According to the National Pest Management Association (NPMA), there are approximately 3,000 spider species in North America. Especially during the colder seasons, these critters may seek shelter in homes. While "kill it!" is the first response many people have to spiders, only a handful of commonly spotted species are actually harmful. It's important to be able to recognize the venomous spiders to avoid danger and ensure proper pest control measures are taken. Venomous spiders can be identified by a homeowner, but an exterminator should be contacted if residents are unsure if their infestation poses a threat.
The black widow
The bold red mark on the abdomen of its otherwise jet black body makes this spider easy to spot. The NPMA recommends residents keep their distance from any large, black bulbous spider. Black widows can be found anywhere a stable source of heat can be found, such as inside a home. They feast on flies and other bugs and live in dark places, like closets or basements. Just a small amount of black widow venom is extremely poisonous and can be fatal, making it essential to get rid of these infestations immediately.
The brown recluse
While this spider is a family member of the black widow, the brown recluse isn't as easy to identify. These spiders are dull-colored and violin shaped, much like several other species. One feature that sets them apart is the fact that they have six eyes, rather than the eight typically seen on spiders. Brown recluses are most common in the Midwest and Southeast, and prefer warm, dry and dark environments like woodpiles and closets.The spider bites when frightened, and a bite can take several weeks to heal and cause severe allergic reactions, according to the NPMA.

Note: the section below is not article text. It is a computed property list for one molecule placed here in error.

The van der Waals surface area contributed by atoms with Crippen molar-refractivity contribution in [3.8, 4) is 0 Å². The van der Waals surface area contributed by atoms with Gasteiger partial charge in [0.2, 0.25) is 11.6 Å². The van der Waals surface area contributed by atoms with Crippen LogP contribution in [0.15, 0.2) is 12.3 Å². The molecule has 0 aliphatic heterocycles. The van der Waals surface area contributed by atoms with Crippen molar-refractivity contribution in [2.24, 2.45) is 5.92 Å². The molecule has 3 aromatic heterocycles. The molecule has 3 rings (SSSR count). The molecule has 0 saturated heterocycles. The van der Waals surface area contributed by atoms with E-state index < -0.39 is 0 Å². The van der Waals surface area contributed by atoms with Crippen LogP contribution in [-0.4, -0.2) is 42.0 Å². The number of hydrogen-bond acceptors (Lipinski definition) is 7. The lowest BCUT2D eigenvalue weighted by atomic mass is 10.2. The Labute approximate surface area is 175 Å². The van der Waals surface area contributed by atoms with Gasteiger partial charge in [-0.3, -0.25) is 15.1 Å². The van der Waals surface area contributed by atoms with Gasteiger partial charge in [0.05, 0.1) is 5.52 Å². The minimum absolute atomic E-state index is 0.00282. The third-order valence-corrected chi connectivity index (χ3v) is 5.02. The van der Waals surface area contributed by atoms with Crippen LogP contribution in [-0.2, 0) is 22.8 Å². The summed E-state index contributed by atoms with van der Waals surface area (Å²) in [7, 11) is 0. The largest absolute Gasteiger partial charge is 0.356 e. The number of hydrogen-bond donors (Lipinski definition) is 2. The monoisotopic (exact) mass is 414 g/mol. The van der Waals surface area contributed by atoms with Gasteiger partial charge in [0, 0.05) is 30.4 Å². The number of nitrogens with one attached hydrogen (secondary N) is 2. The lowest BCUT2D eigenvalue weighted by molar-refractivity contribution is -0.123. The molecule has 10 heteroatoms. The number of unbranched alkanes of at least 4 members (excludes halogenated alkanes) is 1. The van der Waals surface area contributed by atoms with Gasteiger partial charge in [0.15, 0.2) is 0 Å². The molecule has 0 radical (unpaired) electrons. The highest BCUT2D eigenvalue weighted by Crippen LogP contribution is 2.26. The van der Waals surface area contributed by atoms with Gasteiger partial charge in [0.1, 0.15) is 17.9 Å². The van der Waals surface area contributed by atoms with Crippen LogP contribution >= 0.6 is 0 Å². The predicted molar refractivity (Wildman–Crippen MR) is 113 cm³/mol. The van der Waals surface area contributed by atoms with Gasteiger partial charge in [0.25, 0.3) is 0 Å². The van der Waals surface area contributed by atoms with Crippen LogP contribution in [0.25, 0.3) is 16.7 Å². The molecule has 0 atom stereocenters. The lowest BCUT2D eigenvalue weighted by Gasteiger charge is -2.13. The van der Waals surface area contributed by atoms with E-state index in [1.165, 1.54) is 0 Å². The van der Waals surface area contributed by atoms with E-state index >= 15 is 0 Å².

The hobo spider
These spiders live in the Pacific Northwest, and have hairy legs and yellow markings on their abdomens. Hobo spiders build webs in holes and cracks and can be found in window wells, behind furniture and other dark hiding places. Unlike bites from black widows and brown recluses, hobo spider bites can go unnoticed at first, but then swell into painful slow-healing wounds. This makes it important to find these pests and have them eliminated by a professional as quickly as possible.